Emergency Medical Services (EMS)

Author: Matthew Chinn, MD, Medical College of Wisconsin
Editor: Jonathan Fisher, MD, MPH, Maricopa Medical Center

Objectives

  • Introduce the concept of Emergency Medical Services.
  • Discuss the integration of EMS into the healthcare system.
  • Discuss the levels of care.
  • Review the factors that influence transport decisions.

Introduction

Emergency Medical Services (EMS) is a broad term encompassing the many parts that are involved in the prehospital care and transportation of patients.  Often serving as the initial point of contact for patients with the healthcare system, The EMS system encompass from all phases of prehospital care including call answering at dispatch centers, prehospital care field care, and transport and delivery of patients to hospitals.  EMS also incorporates planning, prevention and public health from preparation for large scale events like concerts and marathons to public access defibrillator programs.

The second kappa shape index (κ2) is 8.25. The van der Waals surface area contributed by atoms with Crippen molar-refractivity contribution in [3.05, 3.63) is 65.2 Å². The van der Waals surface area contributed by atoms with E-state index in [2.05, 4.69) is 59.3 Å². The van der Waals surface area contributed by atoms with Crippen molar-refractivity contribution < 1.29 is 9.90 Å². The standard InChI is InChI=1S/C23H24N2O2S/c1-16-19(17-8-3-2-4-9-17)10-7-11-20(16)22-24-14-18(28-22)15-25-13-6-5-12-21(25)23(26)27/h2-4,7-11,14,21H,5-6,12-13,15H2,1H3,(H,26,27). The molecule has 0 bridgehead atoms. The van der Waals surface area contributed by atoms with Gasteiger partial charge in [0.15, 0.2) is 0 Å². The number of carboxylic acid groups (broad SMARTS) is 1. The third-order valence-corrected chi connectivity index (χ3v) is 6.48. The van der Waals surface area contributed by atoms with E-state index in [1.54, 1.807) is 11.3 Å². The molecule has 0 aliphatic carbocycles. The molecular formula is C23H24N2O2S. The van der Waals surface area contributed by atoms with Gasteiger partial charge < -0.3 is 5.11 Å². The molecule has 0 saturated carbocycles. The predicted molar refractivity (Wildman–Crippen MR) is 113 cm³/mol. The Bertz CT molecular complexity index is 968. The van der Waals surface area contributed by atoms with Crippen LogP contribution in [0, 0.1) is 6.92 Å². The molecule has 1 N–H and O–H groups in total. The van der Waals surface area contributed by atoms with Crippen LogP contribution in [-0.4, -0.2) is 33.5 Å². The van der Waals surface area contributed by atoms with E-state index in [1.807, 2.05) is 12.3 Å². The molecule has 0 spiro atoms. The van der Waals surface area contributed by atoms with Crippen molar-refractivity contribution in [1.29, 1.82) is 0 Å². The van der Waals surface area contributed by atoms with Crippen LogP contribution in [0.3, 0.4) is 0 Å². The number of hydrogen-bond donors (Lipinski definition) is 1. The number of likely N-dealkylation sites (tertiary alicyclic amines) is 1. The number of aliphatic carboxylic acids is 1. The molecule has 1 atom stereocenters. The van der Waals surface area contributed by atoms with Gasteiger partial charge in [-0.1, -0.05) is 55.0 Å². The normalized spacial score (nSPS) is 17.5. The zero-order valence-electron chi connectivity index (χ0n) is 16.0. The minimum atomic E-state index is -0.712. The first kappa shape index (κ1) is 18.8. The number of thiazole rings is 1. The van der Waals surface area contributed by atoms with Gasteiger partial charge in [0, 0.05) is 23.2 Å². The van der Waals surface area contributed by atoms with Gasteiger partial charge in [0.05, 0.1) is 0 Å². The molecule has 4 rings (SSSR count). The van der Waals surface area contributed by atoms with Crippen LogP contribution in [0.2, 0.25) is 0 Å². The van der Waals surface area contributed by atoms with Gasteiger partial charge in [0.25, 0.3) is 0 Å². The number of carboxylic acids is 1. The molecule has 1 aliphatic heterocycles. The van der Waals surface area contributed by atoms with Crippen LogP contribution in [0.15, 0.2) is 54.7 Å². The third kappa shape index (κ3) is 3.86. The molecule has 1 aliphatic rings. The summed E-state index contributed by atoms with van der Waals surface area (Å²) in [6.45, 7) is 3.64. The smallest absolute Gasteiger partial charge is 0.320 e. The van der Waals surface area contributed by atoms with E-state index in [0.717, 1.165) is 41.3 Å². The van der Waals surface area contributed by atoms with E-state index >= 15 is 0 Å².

Historically in the United States, the importance and training of EMS personnel began formally beginning in the 1950s with the American College of Surgeons (ACS) developing the first training program for ambulance attendants.  The National Academy of Sciences and National Research Council’s (NAS/NRC) Accidental Death and Disability: The Neglected Disease of Modern Society, published in 1966, was the first paper to readily recognize the important role of prehospital care and is considered one of the landmark  papers. This served as the stimulus for  federal funding and the birth of modern EMS.